Macy's visitor discount card offers customers 11 percent off almost everything in the store, good for five days provided you can prove with identification that you're from out of town.
"Haggling makes me feel good," Gault said. "It's like winning at Vegas."
Veteran haggler Rick Doble has his own Vegas analogy.
"Haggling is to some extent a crap shoot," he said. "But that's part of the fun of it!"
Doble, who lives in North Carolina, is editor of the newsletter Savvy-Discounts.com. He told us he saves about $9,000 a year by haggling.
He recently bought a close-out model phone for 25 percent off and an amplifier for 75 percent off (because the logo was upside down). About a week ago he went to Kmart and found a camera that was listed for $109. He brought that cost down to $50. He haggled over a Brooks Brothers shirt, and got it for $2.
When Doble shops, he hunts for close-outs, which are good bait for haggling. And that's Haggling Tip # 4: Don't think you can't haggle on already discounted items and get an even better deal.
And Doble doesn't stop there: Groceries, he says, are fair game. He asked a salesperson at the market about getting a break.
"What kind of deal if we bought, say, all the asparagus, and the avocados and the yogurt?" he asked.
"I'd give you 20 percent off if you bought all that," the saleswoman said. "We'd be glad to get rid of it actually."
And that's Haggling Tip #5: The more you buy, the more you should ask for a discount. That's what Gault did back in New York at a salon: 10 percent off for a manicure, pedicure and waxing. Yes, services are negotiable, too.
Haggling Tip # 6: Do your research: Compare prices before shopping. Gault used her own site, TeriToday.com, to check the lowest price on a digital Sony camera. Then she went to Best Buy.
She told the Best Buy manager, "I can buy it on the Internet for $238 for tax and no shipping. Can you give me any kind of discount off of this?"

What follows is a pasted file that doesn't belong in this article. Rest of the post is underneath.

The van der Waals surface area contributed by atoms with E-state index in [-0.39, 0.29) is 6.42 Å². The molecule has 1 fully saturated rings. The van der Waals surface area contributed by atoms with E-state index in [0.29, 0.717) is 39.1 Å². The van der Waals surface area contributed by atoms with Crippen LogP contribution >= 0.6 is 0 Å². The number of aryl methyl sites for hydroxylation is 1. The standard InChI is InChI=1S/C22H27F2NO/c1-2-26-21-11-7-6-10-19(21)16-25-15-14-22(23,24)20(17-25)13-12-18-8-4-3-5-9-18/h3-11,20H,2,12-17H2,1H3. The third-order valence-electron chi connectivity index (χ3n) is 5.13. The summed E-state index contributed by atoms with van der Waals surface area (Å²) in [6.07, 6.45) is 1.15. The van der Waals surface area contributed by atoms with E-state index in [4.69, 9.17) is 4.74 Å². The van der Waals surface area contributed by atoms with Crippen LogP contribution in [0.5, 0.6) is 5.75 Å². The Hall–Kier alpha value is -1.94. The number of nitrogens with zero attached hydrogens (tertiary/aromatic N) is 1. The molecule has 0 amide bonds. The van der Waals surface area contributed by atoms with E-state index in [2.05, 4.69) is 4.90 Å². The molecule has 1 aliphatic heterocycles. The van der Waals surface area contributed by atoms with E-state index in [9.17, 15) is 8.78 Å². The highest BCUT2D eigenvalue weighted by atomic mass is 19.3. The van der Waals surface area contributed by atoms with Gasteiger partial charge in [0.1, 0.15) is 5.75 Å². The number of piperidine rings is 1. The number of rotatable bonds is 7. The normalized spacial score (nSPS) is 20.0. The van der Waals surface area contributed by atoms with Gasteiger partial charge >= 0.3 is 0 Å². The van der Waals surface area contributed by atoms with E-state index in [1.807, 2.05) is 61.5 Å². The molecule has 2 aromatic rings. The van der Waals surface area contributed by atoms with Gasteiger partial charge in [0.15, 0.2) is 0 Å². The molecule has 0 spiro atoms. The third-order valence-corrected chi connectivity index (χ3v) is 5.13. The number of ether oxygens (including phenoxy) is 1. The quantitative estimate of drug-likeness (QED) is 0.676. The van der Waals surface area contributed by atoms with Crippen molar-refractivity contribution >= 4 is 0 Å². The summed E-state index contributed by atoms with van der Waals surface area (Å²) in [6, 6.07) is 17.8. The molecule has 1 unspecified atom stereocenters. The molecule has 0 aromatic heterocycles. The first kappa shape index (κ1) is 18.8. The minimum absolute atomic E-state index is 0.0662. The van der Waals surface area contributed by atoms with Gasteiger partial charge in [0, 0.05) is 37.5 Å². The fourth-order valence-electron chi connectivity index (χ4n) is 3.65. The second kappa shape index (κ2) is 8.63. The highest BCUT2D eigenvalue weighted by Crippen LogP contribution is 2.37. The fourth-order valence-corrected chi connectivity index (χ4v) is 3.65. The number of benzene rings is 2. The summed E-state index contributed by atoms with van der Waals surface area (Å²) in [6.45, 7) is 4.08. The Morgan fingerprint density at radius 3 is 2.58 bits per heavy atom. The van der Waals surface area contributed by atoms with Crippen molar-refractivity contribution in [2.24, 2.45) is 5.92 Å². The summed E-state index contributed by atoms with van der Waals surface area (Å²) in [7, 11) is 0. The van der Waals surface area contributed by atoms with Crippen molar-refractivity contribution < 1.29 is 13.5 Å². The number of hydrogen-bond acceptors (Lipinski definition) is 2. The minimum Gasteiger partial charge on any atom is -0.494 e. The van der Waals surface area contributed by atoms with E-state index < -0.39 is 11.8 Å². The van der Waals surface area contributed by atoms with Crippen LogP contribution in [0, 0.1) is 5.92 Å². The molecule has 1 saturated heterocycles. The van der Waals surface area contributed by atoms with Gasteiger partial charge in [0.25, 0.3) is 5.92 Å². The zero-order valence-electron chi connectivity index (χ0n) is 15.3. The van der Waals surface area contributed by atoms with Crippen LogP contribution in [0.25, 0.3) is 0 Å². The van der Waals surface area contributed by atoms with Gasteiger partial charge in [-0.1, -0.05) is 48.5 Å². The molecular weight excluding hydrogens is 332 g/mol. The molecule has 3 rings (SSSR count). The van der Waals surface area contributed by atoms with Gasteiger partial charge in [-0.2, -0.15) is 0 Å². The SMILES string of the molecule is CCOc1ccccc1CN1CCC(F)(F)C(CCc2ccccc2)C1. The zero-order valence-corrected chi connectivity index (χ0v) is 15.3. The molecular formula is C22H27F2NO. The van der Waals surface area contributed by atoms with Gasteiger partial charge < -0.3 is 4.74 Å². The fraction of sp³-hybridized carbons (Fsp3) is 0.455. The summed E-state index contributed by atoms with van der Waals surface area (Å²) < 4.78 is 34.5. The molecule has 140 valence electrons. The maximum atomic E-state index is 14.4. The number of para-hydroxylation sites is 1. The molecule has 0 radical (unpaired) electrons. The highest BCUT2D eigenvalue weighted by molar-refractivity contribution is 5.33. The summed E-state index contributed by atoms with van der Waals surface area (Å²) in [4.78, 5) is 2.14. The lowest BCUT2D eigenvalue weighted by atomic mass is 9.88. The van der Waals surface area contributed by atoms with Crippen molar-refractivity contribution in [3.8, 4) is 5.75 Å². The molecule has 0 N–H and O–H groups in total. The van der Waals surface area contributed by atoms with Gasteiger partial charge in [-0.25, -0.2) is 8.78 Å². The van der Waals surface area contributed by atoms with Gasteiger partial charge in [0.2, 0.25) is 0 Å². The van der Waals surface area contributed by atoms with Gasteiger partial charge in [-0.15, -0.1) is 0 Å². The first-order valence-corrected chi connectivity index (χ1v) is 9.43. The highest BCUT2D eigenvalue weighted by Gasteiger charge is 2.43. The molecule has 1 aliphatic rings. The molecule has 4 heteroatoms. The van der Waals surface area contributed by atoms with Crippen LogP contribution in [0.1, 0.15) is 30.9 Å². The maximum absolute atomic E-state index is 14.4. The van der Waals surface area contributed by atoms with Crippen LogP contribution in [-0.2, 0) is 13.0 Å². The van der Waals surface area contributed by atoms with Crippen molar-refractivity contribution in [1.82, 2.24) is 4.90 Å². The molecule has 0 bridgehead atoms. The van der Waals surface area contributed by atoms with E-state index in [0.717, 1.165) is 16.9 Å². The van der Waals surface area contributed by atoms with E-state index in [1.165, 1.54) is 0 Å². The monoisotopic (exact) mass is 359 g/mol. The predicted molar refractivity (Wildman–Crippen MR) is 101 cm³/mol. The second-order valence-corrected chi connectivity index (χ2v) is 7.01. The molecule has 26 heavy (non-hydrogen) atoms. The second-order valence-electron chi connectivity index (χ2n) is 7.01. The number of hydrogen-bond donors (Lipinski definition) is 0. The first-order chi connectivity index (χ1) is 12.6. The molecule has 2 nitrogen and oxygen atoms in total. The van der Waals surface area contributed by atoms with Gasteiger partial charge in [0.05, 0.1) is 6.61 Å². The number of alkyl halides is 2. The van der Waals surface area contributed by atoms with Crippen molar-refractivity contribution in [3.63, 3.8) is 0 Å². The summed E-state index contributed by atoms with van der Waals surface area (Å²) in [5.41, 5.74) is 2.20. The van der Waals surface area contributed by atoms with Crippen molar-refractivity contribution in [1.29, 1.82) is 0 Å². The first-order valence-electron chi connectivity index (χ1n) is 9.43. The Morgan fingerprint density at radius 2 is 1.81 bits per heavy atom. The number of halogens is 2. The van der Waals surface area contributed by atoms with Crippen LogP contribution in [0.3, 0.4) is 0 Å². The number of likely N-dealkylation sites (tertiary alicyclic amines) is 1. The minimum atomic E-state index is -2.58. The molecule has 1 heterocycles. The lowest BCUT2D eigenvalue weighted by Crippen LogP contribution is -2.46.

The manager responded, "The best I can give it to you is $269.99." But he also agreed to a camera case for half price and 15 percent off a camera memory stick. She bought all three items, saving $25 in total.
I asked Gault, "How do you look at the rest of us? Fools paying retail and full price, right?" "No," she responded, saying that she just wanted to take me shopping, and show me how to do it.
So I agreed to it and Gault accompanied me on my maiden haggling voyage. I walked into a jewelry store somewhat in disguise and wearing a hidden camera. I was looking for some earrings for my daughter's 16th birthday and immediately fell hard for a pair of $385 tanzanite earrings.
I asked the saleswoman, "How much of a discount could I get on this? On $385?"
"$350, but I can't go any lower," she responded.
That was about a 9 percent discount. Gault thought I could do better, so we left. And that's Haggling Tip #7: If you're not happy with the offer, be willing to walk away. And sure enough, at the next jewelry store, I found another pair of tanzanite earrings. Yes, they were more expensive, but I got a better deal. Here's a snippet from the conversation I had with the store manager:
Bill: "How much of a discount can I get on that?" Manager: "Are you ready to buy now or are you still comparing?" Bill: "Well, I'm ready to buy in the next 20 minutes." Manager: "I'll give it to you for $500."Bill: "If I paid in cash?" Manager: "I could include the tax and I can do it for $450. That will be your last price."
So, in less than 10 minutes, I saved a bunch of money. I paid $450 for an item that would have been $675 with tax. Instead, the shopkeeper agreed to pick up the tax.
It was easier than I thought. I think I've been converted. Honestly: the FIRST price isn't necessarily the FINAL price.
Ann Varney contributed to this report.